It launched on January 1st 2000 as a weekly magazine and filmmakers' encyclopedia, running for 99 issues past the dotcom crash until February 2002. Some is archived here.
In January 2006, Netribution returned as a dynamic user-generated filmmaker group-blog, running until May, 2014, when the last user-submitted article was taken. Some highlights, below.
Mary was casting director for Spielberg (Indiana Jones), George Lucas (Return of the Jedi), alongside Superman, Withnail and I and many more.
Ken Russell was long labelled Brit-film's Bad Boy, since 1971's The Devils. Admitting that no-one would make that film today, Russell retreated to a cottage in the South of England.
Archivist and filmmaker, Stanley built the UK's largest left-wing footage library, and made a series of films about Chile under Pinochet, including Companero, about Victor Jara
Stephen has shot the breeze with everyone from Beyonce to Al Gore, Michael Moore, George Clooney, Bill Murray, Terry Gilliam, Vidal Sassoon and Jesse Eisenberg. He's the author of The Wicker Man: Conversations with Robin Hardy, Anthony Shaffer & Edward Woodward – and published dozens of interviews on Netribution.
After bringing dozens of film stories and scoops from Scotland and the North of England to the London film set in the first Netribution with the weekly column Northern Exposure, Shetland-based James (pen-name for a film producer) produced and re-produced over 650 stories for Netribution's re-birth from 2006. He wrote Shooting People's Wideshot magazine and a chapter of the Film Finance Handbook.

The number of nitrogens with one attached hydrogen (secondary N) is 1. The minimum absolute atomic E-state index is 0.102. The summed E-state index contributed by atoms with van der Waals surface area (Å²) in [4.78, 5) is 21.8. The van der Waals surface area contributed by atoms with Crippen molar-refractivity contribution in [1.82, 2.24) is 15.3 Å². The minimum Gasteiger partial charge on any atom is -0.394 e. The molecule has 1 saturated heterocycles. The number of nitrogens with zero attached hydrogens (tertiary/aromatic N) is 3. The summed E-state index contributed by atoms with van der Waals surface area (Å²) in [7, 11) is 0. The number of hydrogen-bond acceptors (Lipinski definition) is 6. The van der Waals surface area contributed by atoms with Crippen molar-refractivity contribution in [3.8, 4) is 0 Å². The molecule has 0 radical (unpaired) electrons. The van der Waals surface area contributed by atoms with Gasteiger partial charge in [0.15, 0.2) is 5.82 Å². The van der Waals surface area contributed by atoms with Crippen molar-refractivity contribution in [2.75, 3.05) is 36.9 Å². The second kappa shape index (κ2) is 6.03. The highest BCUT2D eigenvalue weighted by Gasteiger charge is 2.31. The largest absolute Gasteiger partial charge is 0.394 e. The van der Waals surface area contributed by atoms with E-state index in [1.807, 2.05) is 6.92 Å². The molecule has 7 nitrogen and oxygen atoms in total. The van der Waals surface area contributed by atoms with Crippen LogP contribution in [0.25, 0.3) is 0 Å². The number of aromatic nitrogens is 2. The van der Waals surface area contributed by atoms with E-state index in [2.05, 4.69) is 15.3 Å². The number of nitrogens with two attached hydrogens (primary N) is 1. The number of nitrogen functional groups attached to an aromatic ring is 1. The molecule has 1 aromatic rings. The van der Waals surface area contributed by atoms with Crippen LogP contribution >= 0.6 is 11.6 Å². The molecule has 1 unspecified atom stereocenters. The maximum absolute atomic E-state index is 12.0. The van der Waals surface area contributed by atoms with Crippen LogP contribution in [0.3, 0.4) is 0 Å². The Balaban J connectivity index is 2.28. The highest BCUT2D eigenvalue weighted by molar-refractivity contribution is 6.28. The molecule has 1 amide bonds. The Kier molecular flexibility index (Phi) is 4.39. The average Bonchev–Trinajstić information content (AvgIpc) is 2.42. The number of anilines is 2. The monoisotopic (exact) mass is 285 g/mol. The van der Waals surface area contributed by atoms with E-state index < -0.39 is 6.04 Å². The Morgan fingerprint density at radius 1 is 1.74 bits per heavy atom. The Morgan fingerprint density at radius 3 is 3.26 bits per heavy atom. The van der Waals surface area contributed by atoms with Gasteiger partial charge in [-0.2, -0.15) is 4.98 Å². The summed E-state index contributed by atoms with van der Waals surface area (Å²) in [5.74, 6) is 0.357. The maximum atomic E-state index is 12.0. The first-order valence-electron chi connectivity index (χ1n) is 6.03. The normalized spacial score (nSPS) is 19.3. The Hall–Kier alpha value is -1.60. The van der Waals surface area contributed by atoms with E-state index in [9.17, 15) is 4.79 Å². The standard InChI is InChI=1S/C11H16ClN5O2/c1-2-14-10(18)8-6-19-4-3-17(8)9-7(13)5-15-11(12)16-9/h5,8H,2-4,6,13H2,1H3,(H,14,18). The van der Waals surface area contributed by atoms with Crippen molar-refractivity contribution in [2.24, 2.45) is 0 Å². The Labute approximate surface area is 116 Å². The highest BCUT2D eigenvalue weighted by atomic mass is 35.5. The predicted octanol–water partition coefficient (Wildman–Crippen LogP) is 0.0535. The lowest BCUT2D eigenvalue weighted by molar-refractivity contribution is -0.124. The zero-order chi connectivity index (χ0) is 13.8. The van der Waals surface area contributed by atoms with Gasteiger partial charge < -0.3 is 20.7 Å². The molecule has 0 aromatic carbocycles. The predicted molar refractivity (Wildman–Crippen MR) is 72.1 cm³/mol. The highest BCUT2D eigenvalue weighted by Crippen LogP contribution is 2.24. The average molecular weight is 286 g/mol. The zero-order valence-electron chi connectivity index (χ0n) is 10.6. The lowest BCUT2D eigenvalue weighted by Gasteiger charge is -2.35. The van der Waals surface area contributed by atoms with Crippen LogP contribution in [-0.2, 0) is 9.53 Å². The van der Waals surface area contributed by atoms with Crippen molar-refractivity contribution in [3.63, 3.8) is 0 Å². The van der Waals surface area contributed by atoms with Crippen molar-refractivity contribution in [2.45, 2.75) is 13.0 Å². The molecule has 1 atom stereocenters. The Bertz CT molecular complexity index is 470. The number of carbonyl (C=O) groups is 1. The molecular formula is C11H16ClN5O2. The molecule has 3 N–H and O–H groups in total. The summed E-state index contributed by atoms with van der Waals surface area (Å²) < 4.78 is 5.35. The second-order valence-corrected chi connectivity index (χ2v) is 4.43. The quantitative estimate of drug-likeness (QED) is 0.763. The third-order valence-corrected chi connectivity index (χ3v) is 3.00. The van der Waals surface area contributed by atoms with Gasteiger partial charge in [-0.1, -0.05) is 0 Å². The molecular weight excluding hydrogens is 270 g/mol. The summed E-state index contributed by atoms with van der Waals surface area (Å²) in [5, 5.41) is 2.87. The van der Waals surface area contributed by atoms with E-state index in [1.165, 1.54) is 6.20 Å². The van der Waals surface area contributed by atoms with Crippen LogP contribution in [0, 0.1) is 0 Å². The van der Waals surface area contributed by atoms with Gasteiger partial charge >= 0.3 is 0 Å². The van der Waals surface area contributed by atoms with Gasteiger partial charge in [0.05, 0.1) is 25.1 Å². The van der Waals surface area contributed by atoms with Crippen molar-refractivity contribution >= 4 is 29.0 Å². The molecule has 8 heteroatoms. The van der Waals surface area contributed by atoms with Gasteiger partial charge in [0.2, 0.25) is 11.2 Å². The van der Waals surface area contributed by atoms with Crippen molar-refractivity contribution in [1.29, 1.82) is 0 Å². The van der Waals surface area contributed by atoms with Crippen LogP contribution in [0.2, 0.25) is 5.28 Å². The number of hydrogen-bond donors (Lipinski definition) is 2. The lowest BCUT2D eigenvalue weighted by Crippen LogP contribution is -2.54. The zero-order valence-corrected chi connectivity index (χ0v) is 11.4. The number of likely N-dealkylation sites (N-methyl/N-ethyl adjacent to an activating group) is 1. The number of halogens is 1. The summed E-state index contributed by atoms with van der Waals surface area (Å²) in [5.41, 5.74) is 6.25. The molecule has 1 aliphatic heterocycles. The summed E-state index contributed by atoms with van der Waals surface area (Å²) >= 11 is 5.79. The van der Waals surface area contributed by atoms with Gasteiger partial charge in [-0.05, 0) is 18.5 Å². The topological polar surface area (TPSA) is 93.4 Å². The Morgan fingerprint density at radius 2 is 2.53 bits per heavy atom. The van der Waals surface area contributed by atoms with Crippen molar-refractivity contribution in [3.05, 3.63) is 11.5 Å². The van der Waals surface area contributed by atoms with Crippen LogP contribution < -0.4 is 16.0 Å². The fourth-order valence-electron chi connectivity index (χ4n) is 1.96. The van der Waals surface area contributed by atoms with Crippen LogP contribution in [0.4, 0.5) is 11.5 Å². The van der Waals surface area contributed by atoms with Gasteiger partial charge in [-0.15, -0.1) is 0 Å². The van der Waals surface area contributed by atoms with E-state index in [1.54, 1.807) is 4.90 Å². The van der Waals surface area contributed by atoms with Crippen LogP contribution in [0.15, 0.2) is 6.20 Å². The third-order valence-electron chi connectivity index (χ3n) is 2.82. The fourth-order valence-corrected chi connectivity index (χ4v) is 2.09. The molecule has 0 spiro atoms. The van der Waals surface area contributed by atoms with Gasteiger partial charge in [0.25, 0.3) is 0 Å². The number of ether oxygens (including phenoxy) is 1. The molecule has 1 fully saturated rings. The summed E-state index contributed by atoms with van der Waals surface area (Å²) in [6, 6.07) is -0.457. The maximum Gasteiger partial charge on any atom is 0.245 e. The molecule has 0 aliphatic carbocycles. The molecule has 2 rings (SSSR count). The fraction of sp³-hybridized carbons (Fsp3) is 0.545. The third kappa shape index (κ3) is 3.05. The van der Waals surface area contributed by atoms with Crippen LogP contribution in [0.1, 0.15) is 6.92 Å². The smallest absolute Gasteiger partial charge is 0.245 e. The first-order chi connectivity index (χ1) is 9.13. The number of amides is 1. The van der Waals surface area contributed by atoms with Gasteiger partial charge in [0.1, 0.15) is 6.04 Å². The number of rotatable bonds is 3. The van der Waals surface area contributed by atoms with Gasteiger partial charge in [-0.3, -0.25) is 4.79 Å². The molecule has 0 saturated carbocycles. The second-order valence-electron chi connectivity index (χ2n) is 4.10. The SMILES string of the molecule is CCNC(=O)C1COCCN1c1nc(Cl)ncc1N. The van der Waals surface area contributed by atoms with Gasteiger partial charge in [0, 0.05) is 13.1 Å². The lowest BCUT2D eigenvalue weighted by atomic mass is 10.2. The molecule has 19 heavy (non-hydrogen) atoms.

I'm desperate to launch in the twentieth century, and work night and day around Christmas to get 800 pages ready and uploaded New Years Eve. I'll never forget the bewilderment and shock when I realised that it had worked - that I had a site online. What I failed to do, however, was upload the images - here was a big sexy site with no pictures. But I had a train to catch - and hopped up to Edinburgh, partied in the millennium, watched the sun rise over Arthur's seat, got a train back to London, went to a screening of Fantasia 2000, went home, and uploaded the missing files.
We embarked on this lunacy with no experience, no parental consent and no degree - just an acute ache for success that only the young have the energy and innocence to jeopardise in their quest. On the other side we've understood that we are adults now (I'm almost sad to say it) and besides, success stories are so predictable.